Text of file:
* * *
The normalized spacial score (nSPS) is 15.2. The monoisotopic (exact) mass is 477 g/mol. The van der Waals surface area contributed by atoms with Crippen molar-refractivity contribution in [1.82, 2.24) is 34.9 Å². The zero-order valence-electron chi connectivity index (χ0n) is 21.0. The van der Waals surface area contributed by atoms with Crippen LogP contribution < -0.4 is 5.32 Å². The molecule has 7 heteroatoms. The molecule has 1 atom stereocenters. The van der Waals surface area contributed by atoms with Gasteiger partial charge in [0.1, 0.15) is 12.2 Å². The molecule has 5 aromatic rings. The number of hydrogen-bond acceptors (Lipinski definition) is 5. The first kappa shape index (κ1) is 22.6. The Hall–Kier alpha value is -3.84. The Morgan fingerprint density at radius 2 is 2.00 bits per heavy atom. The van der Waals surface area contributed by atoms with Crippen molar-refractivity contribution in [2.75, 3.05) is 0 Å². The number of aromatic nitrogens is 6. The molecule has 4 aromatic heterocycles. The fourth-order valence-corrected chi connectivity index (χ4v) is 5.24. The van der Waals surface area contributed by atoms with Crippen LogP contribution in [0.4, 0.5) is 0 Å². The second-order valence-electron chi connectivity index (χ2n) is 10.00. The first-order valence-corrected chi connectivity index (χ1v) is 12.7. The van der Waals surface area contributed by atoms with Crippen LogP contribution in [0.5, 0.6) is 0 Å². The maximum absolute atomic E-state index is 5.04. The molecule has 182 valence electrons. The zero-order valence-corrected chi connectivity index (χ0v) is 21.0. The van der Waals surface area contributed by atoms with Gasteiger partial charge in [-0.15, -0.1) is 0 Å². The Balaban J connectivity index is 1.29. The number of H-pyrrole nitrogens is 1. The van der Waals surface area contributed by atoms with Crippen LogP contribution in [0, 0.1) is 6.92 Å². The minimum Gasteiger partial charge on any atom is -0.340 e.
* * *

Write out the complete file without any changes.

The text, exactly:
The normalized spacial score (nSPS) is 15.2. The monoisotopic (exact) mass is 477 g/mol. The van der Waals surface area contributed by atoms with Crippen molar-refractivity contribution in [1.82, 2.24) is 34.9 Å². The zero-order valence-electron chi connectivity index (χ0n) is 21.0. The van der Waals surface area contributed by atoms with Crippen LogP contribution < -0.4 is 5.32 Å². The molecule has 7 heteroatoms. The molecule has 1 atom stereocenters. The van der Waals surface area contributed by atoms with Gasteiger partial charge in [0.1, 0.15) is 12.2 Å². The molecule has 5 aromatic rings. The number of hydrogen-bond acceptors (Lipinski definition) is 5. The first kappa shape index (κ1) is 22.6. The Hall–Kier alpha value is -3.84. The Morgan fingerprint density at radius 2 is 2.00 bits per heavy atom. The van der Waals surface area contributed by atoms with Crippen molar-refractivity contribution in [2.75, 3.05) is 0 Å². The number of aromatic nitrogens is 6. The molecule has 4 aromatic heterocycles. The fourth-order valence-corrected chi connectivity index (χ4v) is 5.24. The van der Waals surface area contributed by atoms with Crippen LogP contribution in [0.4, 0.5) is 0 Å². The second-order valence-electron chi connectivity index (χ2n) is 10.00. The first-order valence-corrected chi connectivity index (χ1v) is 12.7. The van der Waals surface area contributed by atoms with Crippen LogP contribution in [0.5, 0.6) is 0 Å². The maximum absolute atomic E-state index is 5.04. The molecule has 182 valence electrons. The zero-order valence-corrected chi connectivity index (χ0v) is 21.0. The van der Waals surface area contributed by atoms with Gasteiger partial charge in [-0.15, -0.1) is 0 Å². The Balaban J connectivity index is 1.29. The number of H-pyrrole nitrogens is 1. The van der Waals surface area contributed by atoms with Crippen LogP contribution in [0, 0.1) is 6.92 Å². The minimum Gasteiger partial charge on any atom is -0.340 e.